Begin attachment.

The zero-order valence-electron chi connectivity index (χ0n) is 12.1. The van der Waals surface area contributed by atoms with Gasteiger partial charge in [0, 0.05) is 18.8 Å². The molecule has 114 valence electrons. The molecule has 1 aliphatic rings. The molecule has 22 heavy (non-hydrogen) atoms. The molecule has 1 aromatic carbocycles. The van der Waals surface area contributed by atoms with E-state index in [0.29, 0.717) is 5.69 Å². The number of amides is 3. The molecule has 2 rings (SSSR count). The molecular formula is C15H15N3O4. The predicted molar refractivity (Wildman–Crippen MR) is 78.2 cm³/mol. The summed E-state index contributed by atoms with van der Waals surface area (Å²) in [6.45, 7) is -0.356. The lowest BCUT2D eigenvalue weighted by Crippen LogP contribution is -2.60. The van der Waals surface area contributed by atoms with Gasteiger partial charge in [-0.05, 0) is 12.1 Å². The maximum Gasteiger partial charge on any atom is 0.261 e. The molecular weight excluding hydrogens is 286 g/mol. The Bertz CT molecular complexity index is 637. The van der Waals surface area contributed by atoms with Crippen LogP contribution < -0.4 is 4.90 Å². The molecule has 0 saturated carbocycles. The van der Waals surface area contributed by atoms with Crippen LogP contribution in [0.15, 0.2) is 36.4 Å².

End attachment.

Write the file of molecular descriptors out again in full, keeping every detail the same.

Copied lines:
The zero-order valence-electron chi connectivity index (χ0n) is 12.1. The van der Waals surface area contributed by atoms with Gasteiger partial charge in [0, 0.05) is 18.8 Å². The molecule has 114 valence electrons. The molecule has 1 aliphatic rings. The molecule has 22 heavy (non-hydrogen) atoms. The molecule has 1 aromatic carbocycles. The van der Waals surface area contributed by atoms with E-state index in [0.29, 0.717) is 5.69 Å². The number of amides is 3. The molecule has 2 rings (SSSR count). The molecular formula is C15H15N3O4. The predicted molar refractivity (Wildman–Crippen MR) is 78.2 cm³/mol. The summed E-state index contributed by atoms with van der Waals surface area (Å²) in [6.45, 7) is -0.356. The lowest BCUT2D eigenvalue weighted by Crippen LogP contribution is -2.60. The van der Waals surface area contributed by atoms with Gasteiger partial charge in [-0.05, 0) is 12.1 Å². The maximum Gasteiger partial charge on any atom is 0.261 e. The molecular weight excluding hydrogens is 286 g/mol. The Bertz CT molecular complexity index is 637. The van der Waals surface area contributed by atoms with Crippen LogP contribution < -0.4 is 4.90 Å². The molecule has 0 saturated carbocycles. The van der Waals surface area contributed by atoms with Crippen LogP contribution in [0.15, 0.2) is 36.4 Å².